Living in harmony with nature 9: Recycled house II


Recycle or reuse?

One option is to just reuse the material, without the need for industrial modification. People who build from demolition bricks and use old wood or refurbished windows can be seen as poor people who have no choice, as weirdos… Or as those who save the material and energy needed to transform it. It always depends on the angle of view…

They set out on this journey, for example, in the Japanese city of Kamikatsu on the island of Shikoku, where they sort up to 80 % waste (and strive for 100% sorting in the future). Architects from Hiroshi Nakamura & NAP designed the house, which is built from used windows and planks, interior equipment from old paper, iron, bottles and other materials collected by the local community. Residents do not allow their Kamikatz Public House, which also has a shop and a small brewery.

If you prefer organic buildings, you may be inspired by the work of the American Michael Reynolds, nicknamed the "waste architect", who forms walls of old tires or glass or plastic bottles and canisters filled with earth. It combines these houses with solar panels, greenhouses, wind turbines and recycling stations and makes them truly low-cost and self-sufficient housing. Its concept is known as "earthship".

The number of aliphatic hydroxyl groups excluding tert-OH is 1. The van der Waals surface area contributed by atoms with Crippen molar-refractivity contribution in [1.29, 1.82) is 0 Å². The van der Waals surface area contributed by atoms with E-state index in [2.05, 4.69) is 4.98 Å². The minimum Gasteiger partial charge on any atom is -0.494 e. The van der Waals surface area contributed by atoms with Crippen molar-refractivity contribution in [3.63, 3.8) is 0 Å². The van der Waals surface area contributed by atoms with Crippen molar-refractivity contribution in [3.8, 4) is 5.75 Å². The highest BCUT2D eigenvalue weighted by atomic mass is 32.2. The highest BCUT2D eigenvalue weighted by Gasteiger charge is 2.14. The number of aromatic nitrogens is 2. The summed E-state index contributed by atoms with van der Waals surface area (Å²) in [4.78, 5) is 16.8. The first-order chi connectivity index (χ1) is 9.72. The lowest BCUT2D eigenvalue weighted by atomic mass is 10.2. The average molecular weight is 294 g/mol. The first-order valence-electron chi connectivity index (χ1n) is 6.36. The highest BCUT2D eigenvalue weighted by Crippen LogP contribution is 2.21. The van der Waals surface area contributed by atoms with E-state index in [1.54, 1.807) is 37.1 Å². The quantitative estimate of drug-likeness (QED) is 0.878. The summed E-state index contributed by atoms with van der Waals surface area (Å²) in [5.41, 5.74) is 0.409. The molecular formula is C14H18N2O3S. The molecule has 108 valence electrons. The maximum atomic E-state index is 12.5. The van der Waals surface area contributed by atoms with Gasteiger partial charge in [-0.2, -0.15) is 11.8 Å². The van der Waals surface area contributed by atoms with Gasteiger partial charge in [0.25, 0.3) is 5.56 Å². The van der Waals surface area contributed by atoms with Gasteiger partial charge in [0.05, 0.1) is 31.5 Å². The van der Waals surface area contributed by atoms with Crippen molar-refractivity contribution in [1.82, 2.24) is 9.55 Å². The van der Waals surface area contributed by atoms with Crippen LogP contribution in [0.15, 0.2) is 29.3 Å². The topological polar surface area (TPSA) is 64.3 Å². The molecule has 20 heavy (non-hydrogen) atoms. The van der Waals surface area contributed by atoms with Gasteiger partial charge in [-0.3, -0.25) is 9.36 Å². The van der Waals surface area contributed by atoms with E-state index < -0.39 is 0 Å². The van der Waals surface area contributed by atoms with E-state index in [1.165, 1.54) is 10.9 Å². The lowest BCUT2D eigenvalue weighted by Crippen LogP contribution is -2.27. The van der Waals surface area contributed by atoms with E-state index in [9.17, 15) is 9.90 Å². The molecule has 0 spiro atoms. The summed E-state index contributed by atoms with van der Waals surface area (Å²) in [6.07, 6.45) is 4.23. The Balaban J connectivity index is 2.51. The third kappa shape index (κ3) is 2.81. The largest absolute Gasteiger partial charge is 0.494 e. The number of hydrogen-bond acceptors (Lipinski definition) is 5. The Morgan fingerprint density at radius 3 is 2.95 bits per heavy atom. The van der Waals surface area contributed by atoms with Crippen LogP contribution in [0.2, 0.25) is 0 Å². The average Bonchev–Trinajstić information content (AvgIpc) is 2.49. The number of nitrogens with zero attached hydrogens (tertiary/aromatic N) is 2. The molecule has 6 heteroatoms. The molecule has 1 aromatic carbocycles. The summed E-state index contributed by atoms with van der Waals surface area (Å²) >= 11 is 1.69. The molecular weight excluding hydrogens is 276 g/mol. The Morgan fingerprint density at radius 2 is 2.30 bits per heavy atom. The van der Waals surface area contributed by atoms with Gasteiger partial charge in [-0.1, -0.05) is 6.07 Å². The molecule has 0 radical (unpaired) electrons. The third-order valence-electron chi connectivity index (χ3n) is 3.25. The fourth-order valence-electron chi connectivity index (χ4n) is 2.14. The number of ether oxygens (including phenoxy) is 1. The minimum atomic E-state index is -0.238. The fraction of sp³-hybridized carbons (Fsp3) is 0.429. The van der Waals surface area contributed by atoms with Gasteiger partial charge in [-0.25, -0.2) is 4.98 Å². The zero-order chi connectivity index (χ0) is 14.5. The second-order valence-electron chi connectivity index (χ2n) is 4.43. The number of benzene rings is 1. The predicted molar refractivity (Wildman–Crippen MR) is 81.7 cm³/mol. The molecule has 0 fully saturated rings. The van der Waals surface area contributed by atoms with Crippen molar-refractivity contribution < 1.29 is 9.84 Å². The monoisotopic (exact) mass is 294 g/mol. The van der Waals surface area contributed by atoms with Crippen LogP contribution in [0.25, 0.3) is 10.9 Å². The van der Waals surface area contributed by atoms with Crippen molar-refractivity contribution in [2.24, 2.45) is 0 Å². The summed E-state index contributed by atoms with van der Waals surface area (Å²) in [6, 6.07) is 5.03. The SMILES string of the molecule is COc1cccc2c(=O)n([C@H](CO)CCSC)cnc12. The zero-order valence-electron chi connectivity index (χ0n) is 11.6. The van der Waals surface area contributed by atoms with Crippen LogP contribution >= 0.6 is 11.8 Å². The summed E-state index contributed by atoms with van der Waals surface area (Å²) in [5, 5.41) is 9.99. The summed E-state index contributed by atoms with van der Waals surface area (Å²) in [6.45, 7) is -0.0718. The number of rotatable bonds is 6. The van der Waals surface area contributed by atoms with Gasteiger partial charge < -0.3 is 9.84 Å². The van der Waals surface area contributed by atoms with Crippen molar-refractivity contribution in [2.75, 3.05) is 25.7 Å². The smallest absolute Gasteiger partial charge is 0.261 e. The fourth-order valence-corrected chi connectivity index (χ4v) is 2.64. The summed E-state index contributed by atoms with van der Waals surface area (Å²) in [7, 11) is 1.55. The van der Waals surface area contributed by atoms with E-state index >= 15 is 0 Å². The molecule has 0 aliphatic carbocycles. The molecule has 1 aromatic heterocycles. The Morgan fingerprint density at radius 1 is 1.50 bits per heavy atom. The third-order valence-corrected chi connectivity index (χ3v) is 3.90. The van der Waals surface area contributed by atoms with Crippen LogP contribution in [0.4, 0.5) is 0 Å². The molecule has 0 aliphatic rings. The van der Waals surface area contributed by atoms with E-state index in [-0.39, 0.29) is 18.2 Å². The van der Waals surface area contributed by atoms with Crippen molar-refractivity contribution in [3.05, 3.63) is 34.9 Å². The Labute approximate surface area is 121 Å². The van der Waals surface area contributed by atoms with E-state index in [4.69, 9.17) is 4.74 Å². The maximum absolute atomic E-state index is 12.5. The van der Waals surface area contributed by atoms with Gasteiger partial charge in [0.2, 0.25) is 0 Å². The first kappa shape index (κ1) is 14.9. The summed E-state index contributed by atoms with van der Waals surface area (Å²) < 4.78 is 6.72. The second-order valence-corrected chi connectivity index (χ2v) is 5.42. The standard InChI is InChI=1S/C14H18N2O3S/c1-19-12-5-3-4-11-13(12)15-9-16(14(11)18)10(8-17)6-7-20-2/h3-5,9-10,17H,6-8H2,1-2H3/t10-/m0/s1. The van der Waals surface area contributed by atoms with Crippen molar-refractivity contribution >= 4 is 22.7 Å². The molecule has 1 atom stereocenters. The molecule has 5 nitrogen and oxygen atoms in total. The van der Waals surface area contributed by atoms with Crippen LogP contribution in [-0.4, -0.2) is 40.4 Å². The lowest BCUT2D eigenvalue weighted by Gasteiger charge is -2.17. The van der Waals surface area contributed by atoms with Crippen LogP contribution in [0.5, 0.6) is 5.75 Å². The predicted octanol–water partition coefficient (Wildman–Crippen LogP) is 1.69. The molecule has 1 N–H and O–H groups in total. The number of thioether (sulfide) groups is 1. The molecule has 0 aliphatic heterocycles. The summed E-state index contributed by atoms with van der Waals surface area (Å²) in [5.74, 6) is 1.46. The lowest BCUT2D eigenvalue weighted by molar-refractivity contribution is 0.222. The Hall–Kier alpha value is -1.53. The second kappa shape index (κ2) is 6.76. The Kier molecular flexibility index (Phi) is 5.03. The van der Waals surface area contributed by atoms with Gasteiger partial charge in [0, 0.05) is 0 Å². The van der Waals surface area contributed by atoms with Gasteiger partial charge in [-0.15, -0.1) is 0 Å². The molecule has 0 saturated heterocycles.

It is certainly an interesting and very cheap house, even in terms of later expenses for living in it. However, due to the materials used and the possible release of various substances from them, it cannot offer the qualities of a house made of natural materials, where we are assured of a non-toxic, healthy environment. I do not want to crash projects that process overpopulated waste. In addition, I must admit that Reynolds' ships have a special charm. I just want to emphasize that they cannot be classified as natural houses, although they are often included.

But let's go back to the concepts that are applicable (and often actually used) in our conditions. Personally, I'm a big fan of using old fired and unfired bricks. It is clear that only those in good condition must be sorted and used, but there can be at least half of them from one wrecker. Half of the material that no one will have to export to a landfill or look for ways to use it again (which is not very convenient - old clean concrete into new concrete, old bricks are clay, the rest is crushed and the mixture is loaded into any hole).

After all, we can also pour old clean and non-fragile concrete into new concrete on our construction site. Brick crumb can be used to dump roads. But mainly whole bricks - the beautiful, old, bell-fired bricks are often in better condition than the ones we buy expensively in building materials. We can easily use them for the construction of new walls, for example in farm buildings, sheds, but also in houses. The favorites are internal "admitted", ie unplastered partitions (replacing them with purchased tiles that are supposed to imitate bricks, I find it sad), in which the bricks are folded so that the marks that were once burned into them can be seen. History breathes from such bricks. Your house will not only be beautiful and natural, but also with a very minimal carbon footprint.